I've heard of experiences from family & friends of retaining or
obtaining home insurance for their properties here in Canada. Is the same
true in the USA? Is it a trend?
When I bought my home I had to provide proof of the age and condition of
the furnace oil tank before I could get an insurance policy. My mother was
threatened twice by her home insurance company of cancellation if she didn't
replace furnace oil tank and her roof.
I know they are trying to protect their losses but should they be able
to threaten their customers like this?
I've heard a couple of similar stories, but no first hand evidence. If you
are talking outside underground tanks, it may even be a law as commercial
tanks here had to be replaced after a certain time. Internal, sounds like
overkill. Tanks can be tested with an ultrasonic device to check for
weakness. They last for many decades so unless there is evidence of rust,
there is no need to replace.
As for the roof, is it in need of repair or replacement? Did they inspect
it? If there are problems with it I can understand they would not want to
insure the house, but if it is just say, 10 years old, unless damaged there
is not need. Some roofs can go 40 years.
Have never heard of this type of conduct by insurance companies. I have
owned houses since 1966 and have never had anything like that happen.
There are lots of house insurance companies so if one is hassling you, try
I've never heard of an insurance company requiring things like that, but
it's common for a mortgage company to do it. Some mortgage companies even
have written into their contract that a heater must be inspected yearly.
Here in Canada, mortgage lenders want proof of insurance, leaving the
onus on the insurance companies to make their own demands.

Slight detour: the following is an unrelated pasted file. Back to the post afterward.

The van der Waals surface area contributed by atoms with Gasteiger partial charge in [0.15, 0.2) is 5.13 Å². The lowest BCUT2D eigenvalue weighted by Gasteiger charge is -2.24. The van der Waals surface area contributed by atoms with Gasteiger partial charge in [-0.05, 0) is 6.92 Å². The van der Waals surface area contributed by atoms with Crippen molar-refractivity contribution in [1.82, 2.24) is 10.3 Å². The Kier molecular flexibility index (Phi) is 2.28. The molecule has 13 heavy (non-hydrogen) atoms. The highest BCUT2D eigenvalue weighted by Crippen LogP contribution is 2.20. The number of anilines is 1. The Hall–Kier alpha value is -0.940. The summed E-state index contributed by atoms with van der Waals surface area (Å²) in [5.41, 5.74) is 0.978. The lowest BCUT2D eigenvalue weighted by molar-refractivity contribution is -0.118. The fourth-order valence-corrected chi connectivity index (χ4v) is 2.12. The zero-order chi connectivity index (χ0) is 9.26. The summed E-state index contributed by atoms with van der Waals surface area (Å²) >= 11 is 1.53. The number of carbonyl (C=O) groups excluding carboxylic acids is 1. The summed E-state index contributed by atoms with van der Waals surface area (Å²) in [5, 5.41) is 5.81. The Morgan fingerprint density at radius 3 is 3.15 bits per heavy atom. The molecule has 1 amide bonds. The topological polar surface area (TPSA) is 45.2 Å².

My sister and her husband received notice from their insurance company a
few years ago that their house had to be rewired. The house was build
in the 1930s or 1940s and was wired with knob and tube (K&T) wiring and
the insurance company gave them a year's notice to have the rewiring done.
K&T is "legal non-conforming" under our electrical code. That means you
can't put it in new, but if you change your electric panel, you don't have
to replace it, there are code rules for interfacing it to the new panel.
I have heard of other things that insurance companies have a hissy fit
over. One is a product known as "insul-brick". It is a material like
asphalt shingles that has the pattern of bricks on it. It used to be used
as a siding-like material to cover sheathing.
"Never ascribe to malice what can equally be explained by incompetence."
Just as a follow-up to the replies to my original posting.
We've seen my mother experience the worst time with her insurance
company. They seem to be acting like bullies maybe because she's a senior
citizen who lives on her own. They probably wouldn't have treated a man the
First they told her to replace her indoor home heating fuel tank because
of its age. That was no easy task, the old tank was in the basement behind